Downtown St. Petersburg is transforming into an open-air art gallery as the St. Petersburg Art Alliance’s SHINE Mural Festival returns today through Oct. 26.
The fifth annual festival features 21 local, five international, and four national artists who will begin painting today and finish by Saturday the 26th. There will be 16 mural walls painted in the downtown area and five community art projects.
In a new addition this year, the festival partners with Hawaii-based nonprofit PangeaSeed Foundation to produce Sea Walls: Artists for Oceans, which features two ocean conservation-themed murals.
Portland artists Blaine Fontana and Plastic Birdie will paint a Sea Walls mural, the largest mural of the festival, at Bama Sea Products along the Pinellas Trail. Local artists the Vitale Brothers will paint the second ocean-themed mural at Techno-Solis, 301 20th Street South.
“This is the first time we’ve partnered with the PangeaSeed Foundation, which has a public art program called sea walls Artists for Oceans,” SHINE coordinator Jenee Priebe says. “They do mural festivals all over the world. It is like a traveling mural festival any city that is close to water could host a Sea Walls festival with ocean conservation-themed murals.”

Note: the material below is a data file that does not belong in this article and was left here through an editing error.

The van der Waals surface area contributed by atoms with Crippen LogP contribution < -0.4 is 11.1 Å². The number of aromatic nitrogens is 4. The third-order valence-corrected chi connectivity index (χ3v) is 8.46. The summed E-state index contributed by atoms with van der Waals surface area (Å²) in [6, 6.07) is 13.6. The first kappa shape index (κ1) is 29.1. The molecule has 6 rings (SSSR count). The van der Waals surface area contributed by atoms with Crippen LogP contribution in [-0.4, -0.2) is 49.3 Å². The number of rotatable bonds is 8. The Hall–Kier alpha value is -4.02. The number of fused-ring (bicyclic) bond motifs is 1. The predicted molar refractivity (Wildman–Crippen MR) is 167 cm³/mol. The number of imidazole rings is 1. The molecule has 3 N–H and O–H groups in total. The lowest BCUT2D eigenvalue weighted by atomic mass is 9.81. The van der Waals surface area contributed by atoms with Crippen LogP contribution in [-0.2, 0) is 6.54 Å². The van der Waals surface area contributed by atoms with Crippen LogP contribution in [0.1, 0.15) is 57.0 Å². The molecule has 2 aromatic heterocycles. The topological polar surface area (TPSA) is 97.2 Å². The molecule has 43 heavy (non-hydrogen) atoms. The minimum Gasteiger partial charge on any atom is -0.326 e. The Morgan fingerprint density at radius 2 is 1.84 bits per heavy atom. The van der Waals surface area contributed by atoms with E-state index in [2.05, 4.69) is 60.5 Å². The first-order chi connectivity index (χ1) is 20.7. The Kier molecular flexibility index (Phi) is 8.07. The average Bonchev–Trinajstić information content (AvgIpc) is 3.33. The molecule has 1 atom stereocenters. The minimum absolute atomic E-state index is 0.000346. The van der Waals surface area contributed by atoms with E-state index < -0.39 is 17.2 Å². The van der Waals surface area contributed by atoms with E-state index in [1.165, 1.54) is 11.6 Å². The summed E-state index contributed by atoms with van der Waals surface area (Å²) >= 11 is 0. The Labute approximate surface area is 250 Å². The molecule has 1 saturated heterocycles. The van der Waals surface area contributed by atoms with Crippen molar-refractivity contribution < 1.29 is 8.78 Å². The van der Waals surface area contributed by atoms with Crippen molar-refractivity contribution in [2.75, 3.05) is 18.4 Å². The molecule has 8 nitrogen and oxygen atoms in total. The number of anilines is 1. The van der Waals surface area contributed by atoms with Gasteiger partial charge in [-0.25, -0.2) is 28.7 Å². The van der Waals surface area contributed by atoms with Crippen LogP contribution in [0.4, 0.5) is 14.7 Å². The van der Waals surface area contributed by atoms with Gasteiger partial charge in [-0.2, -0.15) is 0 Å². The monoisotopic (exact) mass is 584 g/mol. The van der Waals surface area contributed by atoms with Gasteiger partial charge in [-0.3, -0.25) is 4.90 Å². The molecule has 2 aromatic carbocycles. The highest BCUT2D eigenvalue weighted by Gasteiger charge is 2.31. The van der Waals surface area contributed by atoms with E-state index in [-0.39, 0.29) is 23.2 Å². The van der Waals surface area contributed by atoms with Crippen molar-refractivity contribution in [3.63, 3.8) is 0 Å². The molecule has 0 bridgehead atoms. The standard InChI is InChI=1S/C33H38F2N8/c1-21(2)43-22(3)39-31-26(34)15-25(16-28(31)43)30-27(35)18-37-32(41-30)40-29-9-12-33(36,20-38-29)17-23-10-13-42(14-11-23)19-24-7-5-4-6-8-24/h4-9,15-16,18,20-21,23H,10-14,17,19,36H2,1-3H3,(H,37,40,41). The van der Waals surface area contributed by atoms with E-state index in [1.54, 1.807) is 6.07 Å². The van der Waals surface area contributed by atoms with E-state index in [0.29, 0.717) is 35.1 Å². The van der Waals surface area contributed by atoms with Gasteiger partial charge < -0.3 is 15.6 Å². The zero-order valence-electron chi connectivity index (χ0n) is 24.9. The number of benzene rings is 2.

That partnership will also produce an Oct. 26th panel discussion at The Factory St. Pete, 2788 Fairfield Ave S., on the intersection of art, science, and advocacy. That discussion is one of several community events during the week and part of a grand finale event planned on the final day.
“We are doing a lot more events than we have ever done before,” Priebe says. “We’re doing a big block party finale on the 26th. For year five, which is our first big milestone, we wanted to go bigger and add more events to give more of that festival feel. A lot of people come out to watch the work on the murals and projects, but we wanted to give them something else to participate in other than watching the murals come together or going on a tour of all the completed murals. We wanted to have more ways for people in the community to engage with the festival and the street art culture and the public art concept.”
The community art projects this year include the Boys & Girls Club, the Gibbs High School Mural Club, and local artist Brian McAllister will produce a mural on the 134-foot-long wall of the Royal Theater that pays homage to the building’s history from its beginnings as a movie theater to its current-day use as the home of an arts-based after school program for local youth.
In the first four years of SHINE, approximately 72 murals have gone up downtown. Priebe says only a handful are gone, most of them lost to construction.
For more information on the festival, including a schedule of events, please follow this link: SHINE Mural Festival.